A power rising on its own terms

China Modernizes
February 16, 2007

The West tends to regard China with "love-it-or-fear-it" simplicities. Ever since its first contact with the West centuries ago, China seems to have evoked in many Westerners an irresistible desire to serve as its teachers in the ways of the modern world. Because of this, writers seem to veer between delighted praise when China seems to accept Western values and despairing grief when it and the West become estranged. This is reflected in the debate between the so-called panda huggers and China hawks.

Such black-and-white positions do not help people understand China; they mislead and even confuse someone like me who was born and grew up there. Those who love China find its actions explicable; those who fear it see it as the source of every evil. Thanks to China's ascendancy on the world stage, people have begun to make serious efforts to transcend simplistic dichotomies. Randall Peerenboom strives to go beyond the two views of China popular in the West: one that regards it as a rising superpower that will have the world's largest economy by mid-century, and another that sees it as a brutal, anachronistic and authoritarian regime that threatens international political stability and the economies of the developed world.

As a legal scholar, Peerenboom places much emphasis on China's record on civil, political and human rights. He compares its development not with First World countries such as the US and the UK but with other middle-income ones. He cites the East Asian model of development as the most successful one in the contemporary era - it has brought high economic growth, implemented the rule of law and, eventually, democracy, thus securing the full range of human rights through some form of constitutionalism. He believes that China is following this path in its economic, legal and political development.

In tackling China's Western critics, Peerenboom argues that their arguments frequently reveal more about their biases and intellectual assumptions than about China. He vigorously deploys data to demonstrate the achievements China has made since the reform and open-door policy of the late 1970s. On the other hand, Peerenboom also highlights some key challenges China faces in sustaining its rise to political and economic power.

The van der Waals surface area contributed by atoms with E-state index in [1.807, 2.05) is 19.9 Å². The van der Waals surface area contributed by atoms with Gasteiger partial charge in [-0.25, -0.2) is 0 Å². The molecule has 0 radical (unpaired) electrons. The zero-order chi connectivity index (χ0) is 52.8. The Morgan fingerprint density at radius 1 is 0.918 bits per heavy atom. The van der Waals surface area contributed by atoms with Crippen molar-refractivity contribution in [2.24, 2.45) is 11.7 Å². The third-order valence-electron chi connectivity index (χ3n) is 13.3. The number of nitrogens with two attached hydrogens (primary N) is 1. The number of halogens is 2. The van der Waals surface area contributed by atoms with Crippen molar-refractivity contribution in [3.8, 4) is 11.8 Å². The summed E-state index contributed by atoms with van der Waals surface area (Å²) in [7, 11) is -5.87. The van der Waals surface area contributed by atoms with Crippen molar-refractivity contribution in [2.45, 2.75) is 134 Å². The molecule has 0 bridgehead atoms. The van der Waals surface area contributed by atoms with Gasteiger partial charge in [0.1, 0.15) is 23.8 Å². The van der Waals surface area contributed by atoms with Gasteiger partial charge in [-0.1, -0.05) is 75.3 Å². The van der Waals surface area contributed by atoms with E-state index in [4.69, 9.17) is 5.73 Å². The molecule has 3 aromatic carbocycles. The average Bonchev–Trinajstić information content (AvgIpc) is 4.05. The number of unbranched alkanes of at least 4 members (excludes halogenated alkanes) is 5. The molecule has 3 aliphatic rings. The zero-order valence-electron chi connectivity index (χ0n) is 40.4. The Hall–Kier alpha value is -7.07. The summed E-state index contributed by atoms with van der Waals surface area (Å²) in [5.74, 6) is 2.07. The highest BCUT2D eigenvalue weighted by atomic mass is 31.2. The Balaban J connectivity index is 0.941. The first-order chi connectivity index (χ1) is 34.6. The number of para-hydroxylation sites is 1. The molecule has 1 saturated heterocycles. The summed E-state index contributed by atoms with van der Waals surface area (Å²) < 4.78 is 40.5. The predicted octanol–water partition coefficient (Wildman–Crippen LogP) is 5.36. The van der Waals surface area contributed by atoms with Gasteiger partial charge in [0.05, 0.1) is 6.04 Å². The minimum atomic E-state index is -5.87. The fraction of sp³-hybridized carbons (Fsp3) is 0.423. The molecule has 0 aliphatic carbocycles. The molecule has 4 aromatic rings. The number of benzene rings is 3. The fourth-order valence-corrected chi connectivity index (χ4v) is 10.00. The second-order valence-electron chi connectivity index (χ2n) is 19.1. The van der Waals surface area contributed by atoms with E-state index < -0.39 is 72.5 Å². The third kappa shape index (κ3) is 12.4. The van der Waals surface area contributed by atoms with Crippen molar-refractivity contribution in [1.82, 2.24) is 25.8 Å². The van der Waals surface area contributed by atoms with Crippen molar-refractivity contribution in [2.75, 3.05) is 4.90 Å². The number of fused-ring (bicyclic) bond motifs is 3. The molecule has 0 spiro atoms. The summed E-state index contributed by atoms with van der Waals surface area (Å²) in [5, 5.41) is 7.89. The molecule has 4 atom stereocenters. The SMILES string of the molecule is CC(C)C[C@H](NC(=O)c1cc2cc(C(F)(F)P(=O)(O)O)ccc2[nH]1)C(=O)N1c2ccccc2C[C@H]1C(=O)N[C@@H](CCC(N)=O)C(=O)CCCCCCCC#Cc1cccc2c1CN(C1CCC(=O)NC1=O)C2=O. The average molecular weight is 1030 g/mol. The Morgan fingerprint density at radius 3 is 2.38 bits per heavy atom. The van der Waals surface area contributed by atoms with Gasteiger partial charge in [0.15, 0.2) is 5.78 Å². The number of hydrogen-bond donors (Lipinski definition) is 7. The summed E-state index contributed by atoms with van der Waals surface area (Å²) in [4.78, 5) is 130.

Moreover, departing from the often hypocritical lecturing that many Western writers would deliver, Peerenboom offers a discussion of what other countries, especially those in the Third World, can learn from China and the East Asian model.

The book's big weakness is its methodology. Peerenboom provides an empirically and statistically rich analysis to support his case. But no amount of number-crunching and comparative data will lead the West to understand China.

This book will not please those who take at face value the constant stream of negative reports about the country. But Peerenboom's appraisal deserves to be heard; it will help the general public who are interested in China and encourage policymakers to reassess their views. If the West wants an effective policy, it must treat China as it is. Assessments based on values or ideology will be of no use. One must make sense of the domestic dynamics of China's development to understand the country. China is still understudied, and any normative judgments will prove to be immature.

Yongnian Zheng is professor of Chinese politics at the China Policy Institute, Nottingham University.

China Modernizes: Threat to the West or Model for the Rest?

Author - Randall Peerenboom
Publisher - Oxford University Press
Pages - 406
Price - £18.99
ISBN - 0 19 920834 4

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